Running can be a fun and exciting sport. However, beginners should take necessary precautions to avoid injuries. For novice runners, there are a number of things to keep in mind.
Use your own starting point
If you are new to running, start slow. The tendons in and around the foot are susceptible to injuries until they get used to the constant impact. If you are sedentary, it may be a good idea to start walking for the first few weeks, then gradually work up to a slow jog.
Buy a good pair of running shoes
Ditch the discount specials and go with a trusted brand. It is a good idea to have an experienced runner look at your gait while walking. This will give you some idea if you are over-pronating. There are a wide variety of specialty running shoes designed to correct the problem. Strengthening the glutes prior to your first run will also help with over-pronation.
Warm-up before each session
Never try to run while your body is cold, especially if you are over the age of 40. The tendons in your legs and feet tend to shorten while at rest. By getting your body loose before your run, there is a lower chance of injury.
During the first week of running, your body will eliminate excess toxins. For this reason, it is important to hydrate with clean, filtered water a few days prior to your first run and then 30 minutes just before.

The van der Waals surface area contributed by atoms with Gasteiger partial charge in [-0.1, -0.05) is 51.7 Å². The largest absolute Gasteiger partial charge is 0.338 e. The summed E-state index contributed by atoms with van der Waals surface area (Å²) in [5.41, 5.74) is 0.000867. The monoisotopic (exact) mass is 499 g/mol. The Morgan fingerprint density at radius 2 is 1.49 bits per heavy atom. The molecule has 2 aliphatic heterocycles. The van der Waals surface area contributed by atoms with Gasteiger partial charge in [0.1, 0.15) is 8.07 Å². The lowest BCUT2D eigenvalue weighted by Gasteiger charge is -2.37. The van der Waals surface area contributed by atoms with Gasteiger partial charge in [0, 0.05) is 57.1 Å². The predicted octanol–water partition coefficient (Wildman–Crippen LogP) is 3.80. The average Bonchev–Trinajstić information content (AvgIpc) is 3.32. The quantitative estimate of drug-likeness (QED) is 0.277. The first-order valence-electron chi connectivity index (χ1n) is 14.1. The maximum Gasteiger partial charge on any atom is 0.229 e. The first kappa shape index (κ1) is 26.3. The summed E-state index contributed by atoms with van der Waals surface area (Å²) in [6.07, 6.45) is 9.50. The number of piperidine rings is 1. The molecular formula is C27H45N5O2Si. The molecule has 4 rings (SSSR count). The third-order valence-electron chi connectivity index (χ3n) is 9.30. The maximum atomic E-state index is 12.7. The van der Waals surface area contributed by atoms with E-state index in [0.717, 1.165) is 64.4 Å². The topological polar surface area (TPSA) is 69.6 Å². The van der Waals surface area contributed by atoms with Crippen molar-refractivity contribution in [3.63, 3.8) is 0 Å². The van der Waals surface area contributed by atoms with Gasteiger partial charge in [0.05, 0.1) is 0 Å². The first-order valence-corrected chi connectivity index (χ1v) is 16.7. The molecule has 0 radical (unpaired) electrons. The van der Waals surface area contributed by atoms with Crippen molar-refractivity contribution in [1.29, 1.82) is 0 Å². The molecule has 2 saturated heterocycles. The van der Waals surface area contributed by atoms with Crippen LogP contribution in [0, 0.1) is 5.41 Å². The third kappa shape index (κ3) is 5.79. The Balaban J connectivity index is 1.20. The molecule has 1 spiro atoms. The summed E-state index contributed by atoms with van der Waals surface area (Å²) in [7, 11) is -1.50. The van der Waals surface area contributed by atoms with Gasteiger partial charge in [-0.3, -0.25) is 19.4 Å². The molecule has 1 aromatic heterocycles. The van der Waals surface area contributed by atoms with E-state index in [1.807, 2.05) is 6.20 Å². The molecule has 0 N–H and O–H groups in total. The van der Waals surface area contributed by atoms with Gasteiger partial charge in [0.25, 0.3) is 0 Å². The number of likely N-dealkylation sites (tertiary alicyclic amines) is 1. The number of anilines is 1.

It usually is not necessary to rehydrate during any run under a few miles. However, everyone is different and should monitor their own heat tolerance. Keep a bottle of water on you (or close by) to avoid heat injuries.
Stay away from sports drinks, at least at the beginning. The salt content is high, which may cause fluid retention. As you build more mileage into your program, it may be necessary to supplement with a watered-down version later on.
Stretch after each run
The more adept you are at running, the higher the degree of flexibility you will attain. Until then, it is necessary to train the muscles of the legs to lengthen enough so you can obtain the proper stride. You do this by gently stretching the leg muscles after completing your runs.